Good question, Lena. And not one to dismiss easily, I’m afraid. She keeps writing:

I think a fair amount about the fact that we’re all going to die. It occurs to me at incredibly inopportune moments — I’ll be standing in a bar, having managed to get an attractive guy to laugh, and I’ll be laughing, too, and maybe dancing a little bit, and then everything goes slo-mo for a second and I’ll think: Are these people aware that we’re all going to the same place in the end? I can slip back into conversation and tell myself that the flash of mortality awareness has enriched my experience, reminded me to just go for it in the giggling and hair-flipping and speaking-my-mind departments because . . . why the hell not? But occasionally the feeling stays with me, and it reminds me of being a child — feeling full of fear but lacking the language to calm yourself down. I guess, when it comes to death, none of us really has the words.

I wish I could be one of those young people who seems totally unaware of the fact that her gleaming nubile body is, in fact, fallible. (Maybe you have to have a gleaming nubile body to feel that way.) Beautiful self-delusion: Isn’t that what being young is all about? You think you’re immortal until one day when you’re around sixty, it hits you: you see an Ingmar Bergman-y specter of death and you do some soul searching and possibly adopt a kid in need. You resolve to live the rest of your life in a way you can be proud of. But I am not one of those young people. I’ve been obsessed with death since I was born. […]

The fact is I had been circling the topic of death, subconsciously, for some time. Growing up in Soho in the late 1980s and early 1990s, I was aware of AIDS and the toll it was taking on the creative community. Illness, loss, who would handle the art and the real estate and the medical bills — these topics hovered over every dinner party. As many of my parents’ friends became sick, I learned to recognize the look of someone suffering — sunken cheeks, odd facial spotting, a sweater that no longer fit. And I knew what it meant: that person would soon become a memorial, the name on a prize given to visiting students, a distant memory.”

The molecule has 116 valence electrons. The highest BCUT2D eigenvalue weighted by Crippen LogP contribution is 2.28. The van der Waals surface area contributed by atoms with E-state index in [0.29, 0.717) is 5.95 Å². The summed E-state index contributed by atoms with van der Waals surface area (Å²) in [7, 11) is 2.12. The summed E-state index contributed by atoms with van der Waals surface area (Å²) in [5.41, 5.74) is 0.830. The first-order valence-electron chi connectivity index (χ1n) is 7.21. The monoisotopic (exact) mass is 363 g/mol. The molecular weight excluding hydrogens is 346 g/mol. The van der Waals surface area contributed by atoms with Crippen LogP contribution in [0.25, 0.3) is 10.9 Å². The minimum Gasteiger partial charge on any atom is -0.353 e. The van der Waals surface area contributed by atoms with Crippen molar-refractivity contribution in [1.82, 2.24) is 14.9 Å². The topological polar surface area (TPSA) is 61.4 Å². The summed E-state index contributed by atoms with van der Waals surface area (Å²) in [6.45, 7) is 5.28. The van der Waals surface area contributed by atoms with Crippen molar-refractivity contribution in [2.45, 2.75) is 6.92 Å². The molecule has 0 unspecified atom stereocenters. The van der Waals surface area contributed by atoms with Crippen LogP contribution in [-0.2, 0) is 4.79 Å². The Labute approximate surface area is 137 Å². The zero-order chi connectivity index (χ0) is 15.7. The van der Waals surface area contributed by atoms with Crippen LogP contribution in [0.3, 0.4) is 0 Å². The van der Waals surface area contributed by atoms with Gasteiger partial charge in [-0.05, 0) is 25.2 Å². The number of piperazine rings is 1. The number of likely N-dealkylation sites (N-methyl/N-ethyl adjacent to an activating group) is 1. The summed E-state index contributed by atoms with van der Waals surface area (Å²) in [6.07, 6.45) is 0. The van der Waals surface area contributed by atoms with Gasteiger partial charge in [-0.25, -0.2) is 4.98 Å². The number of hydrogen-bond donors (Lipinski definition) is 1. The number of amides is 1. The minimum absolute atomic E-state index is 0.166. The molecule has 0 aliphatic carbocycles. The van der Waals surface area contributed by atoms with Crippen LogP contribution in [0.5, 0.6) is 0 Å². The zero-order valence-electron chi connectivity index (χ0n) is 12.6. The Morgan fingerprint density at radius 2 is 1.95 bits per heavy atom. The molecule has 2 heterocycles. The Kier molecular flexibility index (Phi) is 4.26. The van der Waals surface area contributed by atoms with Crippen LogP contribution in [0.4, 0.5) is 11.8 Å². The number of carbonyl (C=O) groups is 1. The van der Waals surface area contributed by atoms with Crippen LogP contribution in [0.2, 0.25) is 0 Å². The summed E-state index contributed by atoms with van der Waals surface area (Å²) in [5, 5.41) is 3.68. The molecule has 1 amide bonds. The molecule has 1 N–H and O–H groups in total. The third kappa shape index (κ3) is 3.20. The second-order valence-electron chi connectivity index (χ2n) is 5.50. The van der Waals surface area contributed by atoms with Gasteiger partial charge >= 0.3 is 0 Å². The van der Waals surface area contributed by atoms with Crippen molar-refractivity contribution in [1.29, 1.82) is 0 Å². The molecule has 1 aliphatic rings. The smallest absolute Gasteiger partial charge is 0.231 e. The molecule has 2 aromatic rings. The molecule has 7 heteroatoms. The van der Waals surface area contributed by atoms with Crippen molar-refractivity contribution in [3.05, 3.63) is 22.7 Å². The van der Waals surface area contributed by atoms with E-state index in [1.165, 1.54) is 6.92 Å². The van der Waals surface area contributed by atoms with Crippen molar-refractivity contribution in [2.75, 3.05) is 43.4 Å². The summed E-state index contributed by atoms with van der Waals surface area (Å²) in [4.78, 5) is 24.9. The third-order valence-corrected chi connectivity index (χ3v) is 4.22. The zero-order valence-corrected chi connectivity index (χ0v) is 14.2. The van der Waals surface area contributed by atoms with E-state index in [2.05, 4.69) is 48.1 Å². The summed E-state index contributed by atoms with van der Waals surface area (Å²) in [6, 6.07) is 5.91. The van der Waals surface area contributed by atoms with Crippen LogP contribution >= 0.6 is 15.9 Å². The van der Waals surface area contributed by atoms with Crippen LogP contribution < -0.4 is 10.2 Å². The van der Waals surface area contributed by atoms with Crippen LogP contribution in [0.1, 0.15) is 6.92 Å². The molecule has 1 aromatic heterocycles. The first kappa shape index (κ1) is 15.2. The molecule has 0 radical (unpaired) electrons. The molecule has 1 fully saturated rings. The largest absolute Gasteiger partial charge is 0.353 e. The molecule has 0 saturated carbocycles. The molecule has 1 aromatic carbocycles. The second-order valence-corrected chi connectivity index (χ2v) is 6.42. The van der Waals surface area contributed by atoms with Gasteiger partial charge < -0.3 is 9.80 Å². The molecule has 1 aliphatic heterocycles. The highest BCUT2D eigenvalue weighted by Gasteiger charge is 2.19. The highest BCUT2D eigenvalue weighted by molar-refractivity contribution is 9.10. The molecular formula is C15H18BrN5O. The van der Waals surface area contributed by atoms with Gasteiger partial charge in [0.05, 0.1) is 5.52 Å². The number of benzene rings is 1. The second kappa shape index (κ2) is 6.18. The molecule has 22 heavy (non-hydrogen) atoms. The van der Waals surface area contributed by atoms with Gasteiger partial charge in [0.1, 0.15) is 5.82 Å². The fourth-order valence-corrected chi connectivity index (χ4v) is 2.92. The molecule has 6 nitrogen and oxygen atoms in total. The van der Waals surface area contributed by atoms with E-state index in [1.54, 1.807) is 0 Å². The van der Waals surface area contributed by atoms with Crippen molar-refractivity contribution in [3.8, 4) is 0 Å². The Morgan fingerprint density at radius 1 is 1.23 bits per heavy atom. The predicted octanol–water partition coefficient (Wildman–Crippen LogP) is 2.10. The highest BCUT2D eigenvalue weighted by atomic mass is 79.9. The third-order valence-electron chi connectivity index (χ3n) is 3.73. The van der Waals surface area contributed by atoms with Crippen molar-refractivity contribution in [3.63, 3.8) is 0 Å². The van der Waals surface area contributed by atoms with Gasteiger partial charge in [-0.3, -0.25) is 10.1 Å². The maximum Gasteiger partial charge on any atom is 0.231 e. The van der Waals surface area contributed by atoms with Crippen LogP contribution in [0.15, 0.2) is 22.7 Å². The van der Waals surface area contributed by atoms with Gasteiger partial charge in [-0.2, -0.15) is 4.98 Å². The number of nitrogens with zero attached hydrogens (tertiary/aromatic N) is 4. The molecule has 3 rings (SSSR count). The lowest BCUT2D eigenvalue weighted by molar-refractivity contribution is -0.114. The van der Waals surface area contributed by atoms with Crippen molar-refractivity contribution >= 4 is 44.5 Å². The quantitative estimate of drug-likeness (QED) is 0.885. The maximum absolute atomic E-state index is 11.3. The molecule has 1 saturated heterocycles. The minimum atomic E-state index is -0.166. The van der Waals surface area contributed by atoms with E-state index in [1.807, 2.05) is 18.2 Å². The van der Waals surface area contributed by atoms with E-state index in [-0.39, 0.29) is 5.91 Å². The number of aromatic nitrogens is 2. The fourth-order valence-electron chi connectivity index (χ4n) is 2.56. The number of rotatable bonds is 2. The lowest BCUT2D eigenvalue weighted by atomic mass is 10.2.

When it comes to death, age doesn’t matter. Death has such an ugly face. But it’s the idea of death, as Yalom has said so many times, that can save us, can awaken us to lead a life more conscious. Lena Dunham has also expressed this in her own words:

I thought about all the things I hoped to get done in my life and realised: I'd better get cracking. I can never spend a whole afternoon watching a Singled Out marathon again if this is what's going to happen.”

And here I am, having spent a whole afternoon watching a “Mystery Jets” live on youtube and looking at photos of Northern France.

image from here.

2551 Saturdays

"There’s a website called 4000Saturdays and, among other things on the site, it contains a life calculator. You enter your birth date, and it calculates how many Saturdays you have lived and how many more you will live (if we take as given that 4000 Saturdays is the average number of Saturdays in a person’s life).

The website tells me I have about 2551 more Saturdays left to enjoy. Oh my God! Today, the day I chose to do this little calculation, is indeed, a Saturday, and a very dull one. I can’t live any more Saturdays like this! Life’s too short, 2551 Saturdays are not that much! I have to do something! So what do I do? I panic."

This is a guest post I did for the New Existentialists blog. Read the rest of it here.

Discuss it on reddit.

What should we think about death?